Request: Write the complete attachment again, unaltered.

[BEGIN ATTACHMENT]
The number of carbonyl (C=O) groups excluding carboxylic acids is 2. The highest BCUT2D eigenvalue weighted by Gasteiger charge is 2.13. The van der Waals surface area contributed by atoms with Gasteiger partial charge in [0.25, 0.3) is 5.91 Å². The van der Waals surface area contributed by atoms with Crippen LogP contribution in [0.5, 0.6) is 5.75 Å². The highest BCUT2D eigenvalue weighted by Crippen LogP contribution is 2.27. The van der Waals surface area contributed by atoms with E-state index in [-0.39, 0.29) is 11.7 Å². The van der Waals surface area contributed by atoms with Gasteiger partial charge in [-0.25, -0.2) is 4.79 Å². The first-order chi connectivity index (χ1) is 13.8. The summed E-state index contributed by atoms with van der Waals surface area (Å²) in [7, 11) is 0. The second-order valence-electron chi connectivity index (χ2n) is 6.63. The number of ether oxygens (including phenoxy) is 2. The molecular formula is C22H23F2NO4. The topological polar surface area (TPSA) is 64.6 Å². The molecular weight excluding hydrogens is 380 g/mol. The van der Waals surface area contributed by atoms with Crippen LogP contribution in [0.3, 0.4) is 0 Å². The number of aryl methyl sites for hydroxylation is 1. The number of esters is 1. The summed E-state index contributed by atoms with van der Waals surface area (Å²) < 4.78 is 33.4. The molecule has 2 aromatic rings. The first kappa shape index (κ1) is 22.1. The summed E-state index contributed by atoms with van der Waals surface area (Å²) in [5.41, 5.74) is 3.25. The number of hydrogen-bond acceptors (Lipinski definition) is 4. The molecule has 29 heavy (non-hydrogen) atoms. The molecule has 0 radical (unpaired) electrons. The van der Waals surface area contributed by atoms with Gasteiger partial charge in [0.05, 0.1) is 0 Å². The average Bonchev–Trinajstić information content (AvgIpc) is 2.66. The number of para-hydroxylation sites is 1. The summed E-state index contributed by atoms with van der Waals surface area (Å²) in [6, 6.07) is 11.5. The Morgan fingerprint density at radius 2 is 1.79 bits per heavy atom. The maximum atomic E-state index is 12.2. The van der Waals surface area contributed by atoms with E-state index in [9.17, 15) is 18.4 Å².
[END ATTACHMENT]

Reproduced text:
The number of carbonyl (C=O) groups excluding carboxylic acids is 2. The highest BCUT2D eigenvalue weighted by Gasteiger charge is 2.13. The van der Waals surface area contributed by atoms with Gasteiger partial charge in [0.25, 0.3) is 5.91 Å². The van der Waals surface area contributed by atoms with Crippen LogP contribution in [0.5, 0.6) is 5.75 Å². The highest BCUT2D eigenvalue weighted by Crippen LogP contribution is 2.27. The van der Waals surface area contributed by atoms with E-state index in [-0.39, 0.29) is 11.7 Å². The van der Waals surface area contributed by atoms with Gasteiger partial charge in [-0.25, -0.2) is 4.79 Å². The first-order chi connectivity index (χ1) is 13.8. The summed E-state index contributed by atoms with van der Waals surface area (Å²) in [7, 11) is 0. The second-order valence-electron chi connectivity index (χ2n) is 6.63. The number of ether oxygens (including phenoxy) is 2. The molecular formula is C22H23F2NO4. The topological polar surface area (TPSA) is 64.6 Å². The molecular weight excluding hydrogens is 380 g/mol. The van der Waals surface area contributed by atoms with Crippen LogP contribution in [0.3, 0.4) is 0 Å². The number of aryl methyl sites for hydroxylation is 1. The number of esters is 1. The summed E-state index contributed by atoms with van der Waals surface area (Å²) < 4.78 is 33.4. The molecule has 2 aromatic rings. The first kappa shape index (κ1) is 22.1. The summed E-state index contributed by atoms with van der Waals surface area (Å²) in [5.41, 5.74) is 3.25. The number of hydrogen-bond acceptors (Lipinski definition) is 4. The molecule has 29 heavy (non-hydrogen) atoms. The molecule has 0 radical (unpaired) electrons. The van der Waals surface area contributed by atoms with Gasteiger partial charge in [0.05, 0.1) is 0 Å². The average Bonchev–Trinajstić information content (AvgIpc) is 2.66. The number of para-hydroxylation sites is 1. The summed E-state index contributed by atoms with van der Waals surface area (Å²) in [6, 6.07) is 11.5. The Morgan fingerprint density at radius 2 is 1.79 bits per heavy atom. The maximum atomic E-state index is 12.2. The van der Waals surface area contributed by atoms with E-state index in [9.17, 15) is 18.4 Å².